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Scales and stripes: flying the flag for pangolins in a tiger stronghold

tiger pangolin


Protecting one of Asia’s most formidable apex predators may not seem like the most obvious way to help another species that might be on its dinner menu, but that is precisely what Fauna & Flora International (FFI) is doing in Sumatra’s Kerinci Seblat National Park, the second-largest national park in Southeast Asia.

In theory, a pangolin would make a handy bite-sized snack for a Sumatran tiger, but in reality an encounter with a hungry feline is the least of its worries. Thanks to their cloak of tough, overlapping scales, pangolins can protect themselves against even the most determined natural predators by the simple expedient of rolling into a virtually impenetrable ball.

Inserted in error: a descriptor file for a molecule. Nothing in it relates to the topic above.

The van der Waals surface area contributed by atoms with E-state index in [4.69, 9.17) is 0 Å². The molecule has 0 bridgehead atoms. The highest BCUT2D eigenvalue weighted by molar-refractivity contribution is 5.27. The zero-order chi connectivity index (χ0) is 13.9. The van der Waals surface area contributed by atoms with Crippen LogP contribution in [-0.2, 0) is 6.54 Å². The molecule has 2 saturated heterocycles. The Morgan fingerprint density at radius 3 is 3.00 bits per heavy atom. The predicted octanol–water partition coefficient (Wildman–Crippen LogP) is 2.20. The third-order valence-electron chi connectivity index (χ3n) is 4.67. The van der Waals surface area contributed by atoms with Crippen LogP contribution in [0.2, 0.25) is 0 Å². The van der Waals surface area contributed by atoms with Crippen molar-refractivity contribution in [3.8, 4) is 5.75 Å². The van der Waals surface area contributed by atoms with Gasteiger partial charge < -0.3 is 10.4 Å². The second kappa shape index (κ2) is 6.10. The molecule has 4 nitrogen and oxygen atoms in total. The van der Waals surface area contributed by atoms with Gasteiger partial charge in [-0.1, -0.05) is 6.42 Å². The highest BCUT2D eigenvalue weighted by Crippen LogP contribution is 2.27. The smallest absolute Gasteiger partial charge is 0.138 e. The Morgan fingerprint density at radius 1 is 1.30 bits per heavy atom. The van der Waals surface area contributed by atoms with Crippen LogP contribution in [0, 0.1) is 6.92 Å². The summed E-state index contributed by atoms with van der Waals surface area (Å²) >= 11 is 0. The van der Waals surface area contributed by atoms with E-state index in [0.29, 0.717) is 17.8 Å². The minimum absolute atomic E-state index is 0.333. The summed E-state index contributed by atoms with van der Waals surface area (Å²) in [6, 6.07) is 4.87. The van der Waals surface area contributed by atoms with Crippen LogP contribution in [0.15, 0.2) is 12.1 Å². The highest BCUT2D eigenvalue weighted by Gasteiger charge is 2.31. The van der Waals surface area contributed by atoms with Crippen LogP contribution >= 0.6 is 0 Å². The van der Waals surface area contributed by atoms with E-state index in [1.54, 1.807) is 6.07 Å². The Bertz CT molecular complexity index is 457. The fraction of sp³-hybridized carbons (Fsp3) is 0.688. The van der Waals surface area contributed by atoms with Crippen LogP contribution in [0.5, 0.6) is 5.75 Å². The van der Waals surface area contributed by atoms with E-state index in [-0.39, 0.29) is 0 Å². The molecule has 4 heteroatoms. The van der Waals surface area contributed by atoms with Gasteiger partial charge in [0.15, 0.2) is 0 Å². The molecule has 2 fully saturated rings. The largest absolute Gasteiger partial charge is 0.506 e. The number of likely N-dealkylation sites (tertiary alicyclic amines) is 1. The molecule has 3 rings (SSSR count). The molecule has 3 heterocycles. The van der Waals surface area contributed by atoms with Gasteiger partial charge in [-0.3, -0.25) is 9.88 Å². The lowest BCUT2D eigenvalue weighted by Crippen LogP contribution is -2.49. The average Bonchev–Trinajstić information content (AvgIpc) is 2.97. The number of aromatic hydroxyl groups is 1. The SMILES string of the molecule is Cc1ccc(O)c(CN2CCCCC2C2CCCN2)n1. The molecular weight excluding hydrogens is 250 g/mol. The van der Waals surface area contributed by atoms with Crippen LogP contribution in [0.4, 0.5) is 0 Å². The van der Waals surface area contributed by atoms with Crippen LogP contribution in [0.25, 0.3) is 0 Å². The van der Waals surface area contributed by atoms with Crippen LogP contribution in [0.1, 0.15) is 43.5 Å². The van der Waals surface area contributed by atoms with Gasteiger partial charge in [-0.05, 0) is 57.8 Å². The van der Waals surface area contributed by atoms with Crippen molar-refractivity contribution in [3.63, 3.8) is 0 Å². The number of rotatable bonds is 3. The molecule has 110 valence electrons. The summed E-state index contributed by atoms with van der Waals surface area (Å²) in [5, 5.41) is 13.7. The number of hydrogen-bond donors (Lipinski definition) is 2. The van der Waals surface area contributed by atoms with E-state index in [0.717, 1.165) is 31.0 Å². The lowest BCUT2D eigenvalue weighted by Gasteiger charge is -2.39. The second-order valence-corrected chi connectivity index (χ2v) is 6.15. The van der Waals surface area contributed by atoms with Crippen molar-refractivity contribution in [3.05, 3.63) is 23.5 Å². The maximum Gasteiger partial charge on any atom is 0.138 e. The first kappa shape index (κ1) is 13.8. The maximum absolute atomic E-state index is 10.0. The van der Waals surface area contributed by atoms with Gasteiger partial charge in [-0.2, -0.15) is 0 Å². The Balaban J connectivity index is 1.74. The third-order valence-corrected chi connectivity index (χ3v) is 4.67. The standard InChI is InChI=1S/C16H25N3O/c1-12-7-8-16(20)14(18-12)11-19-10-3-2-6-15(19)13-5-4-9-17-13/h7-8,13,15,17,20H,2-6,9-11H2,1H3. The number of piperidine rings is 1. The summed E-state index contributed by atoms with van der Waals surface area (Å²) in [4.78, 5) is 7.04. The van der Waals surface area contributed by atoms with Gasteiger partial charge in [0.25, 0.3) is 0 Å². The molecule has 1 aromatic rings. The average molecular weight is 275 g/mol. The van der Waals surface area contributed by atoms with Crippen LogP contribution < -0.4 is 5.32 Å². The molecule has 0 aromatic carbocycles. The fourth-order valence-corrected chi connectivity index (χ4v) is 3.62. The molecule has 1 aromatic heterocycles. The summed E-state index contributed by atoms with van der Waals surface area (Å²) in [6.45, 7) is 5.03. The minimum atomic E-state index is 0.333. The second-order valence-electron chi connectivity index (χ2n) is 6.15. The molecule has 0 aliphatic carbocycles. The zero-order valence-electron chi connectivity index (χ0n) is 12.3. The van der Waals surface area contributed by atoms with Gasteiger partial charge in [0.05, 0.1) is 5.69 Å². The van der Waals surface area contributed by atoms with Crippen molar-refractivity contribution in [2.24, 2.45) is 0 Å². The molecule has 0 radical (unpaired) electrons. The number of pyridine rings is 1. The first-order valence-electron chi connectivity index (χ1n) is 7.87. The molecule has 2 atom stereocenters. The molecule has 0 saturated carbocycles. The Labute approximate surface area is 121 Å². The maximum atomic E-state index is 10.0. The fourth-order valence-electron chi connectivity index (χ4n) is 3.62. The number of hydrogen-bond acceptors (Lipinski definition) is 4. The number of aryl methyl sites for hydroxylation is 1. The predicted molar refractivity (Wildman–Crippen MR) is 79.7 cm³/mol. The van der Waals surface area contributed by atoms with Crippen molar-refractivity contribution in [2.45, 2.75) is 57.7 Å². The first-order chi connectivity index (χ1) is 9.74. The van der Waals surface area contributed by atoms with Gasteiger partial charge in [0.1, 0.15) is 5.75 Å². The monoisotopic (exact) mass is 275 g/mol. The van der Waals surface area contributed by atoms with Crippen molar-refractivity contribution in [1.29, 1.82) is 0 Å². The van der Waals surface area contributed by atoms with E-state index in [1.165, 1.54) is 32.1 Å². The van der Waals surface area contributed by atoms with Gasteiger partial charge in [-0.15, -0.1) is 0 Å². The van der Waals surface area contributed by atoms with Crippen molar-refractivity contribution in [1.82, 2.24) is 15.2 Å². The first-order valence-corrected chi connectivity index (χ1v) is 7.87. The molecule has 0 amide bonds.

Unfortunately, this technique is no defence against humans. The total tonnage of these scaly anteaters that fall victim to the illegal wildlife trade is staggering. More than a million pangolins are estimated to have been taken from the wild since 2000. MORE

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